• Wed
  • Nov 19, 2014
  • Updated: 2:09pm

Swami touts latest word in alternative therapy

PUBLISHED : Sunday, 27 August, 2006, 12:00am
UPDATED : Sunday, 27 August, 2006, 12:00am
 

A five-minute voice recording can reveal whether you are fated for a heart attack or heart break - or so Hong Kong's newest form of alternative therapy claims.


Swami Jaguar calls himself the city's first practitioner of VoiceBio, touted as providing all the data needed for a full medical and psychological assessment. It works on the theory that organs emit musical frequencies, which can be analysed to see how they are functioning.


'Ultrasound needs to send beacons to [individual] organs, but VoiceBio can see all the organs at once. It can tell if a person is going to have a heart attack or develop diabetes later in life,' he said.


He explained that the assessment by VoiceBio, developed by former police officer Kae Thompson-Liu in America after 'a series of dreams', is then used to prescribe treatment.


Mr Jaguar, who is in talks with Central's New Age Shop to set up consultations, says there are a thousand practitioners worldwide. But medical and consumer experts are sceptical.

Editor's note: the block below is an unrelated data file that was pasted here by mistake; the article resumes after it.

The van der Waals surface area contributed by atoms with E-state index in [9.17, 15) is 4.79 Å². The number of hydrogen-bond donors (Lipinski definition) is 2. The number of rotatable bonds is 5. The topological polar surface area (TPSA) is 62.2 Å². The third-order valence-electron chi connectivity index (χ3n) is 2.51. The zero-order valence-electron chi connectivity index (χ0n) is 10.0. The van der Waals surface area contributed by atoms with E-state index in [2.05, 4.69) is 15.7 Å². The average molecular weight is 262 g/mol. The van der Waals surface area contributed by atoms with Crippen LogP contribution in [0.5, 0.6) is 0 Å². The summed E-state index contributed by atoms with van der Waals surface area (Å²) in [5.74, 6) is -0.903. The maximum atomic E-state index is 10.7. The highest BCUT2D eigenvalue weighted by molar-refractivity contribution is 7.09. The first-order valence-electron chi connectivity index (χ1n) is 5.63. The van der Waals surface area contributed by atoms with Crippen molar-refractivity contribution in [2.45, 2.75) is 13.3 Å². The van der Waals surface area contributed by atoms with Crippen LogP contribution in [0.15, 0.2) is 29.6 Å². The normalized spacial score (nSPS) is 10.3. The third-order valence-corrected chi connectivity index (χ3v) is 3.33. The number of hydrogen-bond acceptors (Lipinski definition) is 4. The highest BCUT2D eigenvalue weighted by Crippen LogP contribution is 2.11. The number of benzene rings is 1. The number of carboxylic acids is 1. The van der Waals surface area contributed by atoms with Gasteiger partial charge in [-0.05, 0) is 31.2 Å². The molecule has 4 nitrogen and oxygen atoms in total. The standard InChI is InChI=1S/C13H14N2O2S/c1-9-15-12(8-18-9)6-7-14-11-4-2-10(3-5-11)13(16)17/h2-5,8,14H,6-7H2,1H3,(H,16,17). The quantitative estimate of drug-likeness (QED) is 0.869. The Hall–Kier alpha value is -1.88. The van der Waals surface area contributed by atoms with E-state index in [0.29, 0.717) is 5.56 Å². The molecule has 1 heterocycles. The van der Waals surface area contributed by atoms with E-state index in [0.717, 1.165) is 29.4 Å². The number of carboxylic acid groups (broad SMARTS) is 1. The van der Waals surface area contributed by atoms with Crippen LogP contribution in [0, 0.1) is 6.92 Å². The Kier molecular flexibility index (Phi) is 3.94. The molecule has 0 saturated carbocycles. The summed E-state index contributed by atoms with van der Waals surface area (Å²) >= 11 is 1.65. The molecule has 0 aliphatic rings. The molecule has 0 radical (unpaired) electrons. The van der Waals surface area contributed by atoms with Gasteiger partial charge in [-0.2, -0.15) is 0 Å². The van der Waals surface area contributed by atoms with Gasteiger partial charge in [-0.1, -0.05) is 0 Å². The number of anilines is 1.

'This sounds like a total scam. How can a voice be used to analyse physical health? So hearts, lungs and pancreases can all talk? It is absolutely ridiculous,' medical sector legislator Kwok Ka-ki said.


The Consumer Council said people should seek proof before using the device.


'There should be controlled clinical studies to prove it works,' deputy chief executive Connie Lau Yin-hing said. 'Patients may be led down the wrong path and delay proper treatment. Consumers should be aware that many services only want to sell supplements.'


The Sunday Morning Post tested the device at the Centre for Peace & Healing in Tsim Sha Tsui. Subjects answer three questions into a microphone hooked up to a laptop and are asked about stress triggers and future plans.


Using the voice data collected, the computer came up with a confusing graph - which the reporter was not allowed to keep - to justify a diagnosis concluding there were 'holes in her aura'.


For what would have cost HK$900, the reporter walked away with new-found knowledge that she suffered from too much thinking, minor digestive problems and grouchiness.


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